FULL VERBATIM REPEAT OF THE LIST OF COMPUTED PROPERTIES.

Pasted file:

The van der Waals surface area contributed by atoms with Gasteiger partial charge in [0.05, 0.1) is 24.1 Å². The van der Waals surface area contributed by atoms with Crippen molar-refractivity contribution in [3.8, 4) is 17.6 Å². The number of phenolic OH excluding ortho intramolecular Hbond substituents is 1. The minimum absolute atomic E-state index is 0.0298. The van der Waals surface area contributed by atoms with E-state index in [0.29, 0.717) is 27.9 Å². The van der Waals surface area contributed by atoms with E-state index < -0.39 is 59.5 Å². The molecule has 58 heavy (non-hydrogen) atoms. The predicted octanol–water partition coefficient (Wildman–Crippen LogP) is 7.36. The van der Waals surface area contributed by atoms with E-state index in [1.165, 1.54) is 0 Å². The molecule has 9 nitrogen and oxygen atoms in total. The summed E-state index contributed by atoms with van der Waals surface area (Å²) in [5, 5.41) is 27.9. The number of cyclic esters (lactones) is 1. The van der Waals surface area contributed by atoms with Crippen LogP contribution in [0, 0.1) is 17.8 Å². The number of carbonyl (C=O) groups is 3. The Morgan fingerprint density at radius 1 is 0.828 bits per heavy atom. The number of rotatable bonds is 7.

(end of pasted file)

The van der Waals surface area contributed by atoms with Gasteiger partial charge in [0.05, 0.1) is 24.1 Å². The van der Waals surface area contributed by atoms with Crippen molar-refractivity contribution in [3.8, 4) is 17.6 Å². The number of phenolic OH excluding ortho intramolecular Hbond substituents is 1. The minimum absolute atomic E-state index is 0.0298. The van der Waals surface area contributed by atoms with E-state index in [0.29, 0.717) is 27.9 Å². The van der Waals surface area contributed by atoms with E-state index < -0.39 is 59.5 Å². The molecule has 58 heavy (non-hydrogen) atoms. The predicted octanol–water partition coefficient (Wildman–Crippen LogP) is 7.36. The van der Waals surface area contributed by atoms with E-state index in [1.165, 1.54) is 0 Å². The molecule has 9 nitrogen and oxygen atoms in total. The summed E-state index contributed by atoms with van der Waals surface area (Å²) in [5, 5.41) is 27.9. The number of cyclic esters (lactones) is 1. The van der Waals surface area contributed by atoms with Crippen LogP contribution in [0, 0.1) is 17.8 Å². The number of carbonyl (C=O) groups is 3. The Morgan fingerprint density at radius 1 is 0.828 bits per heavy atom. The number of rotatable bonds is 7.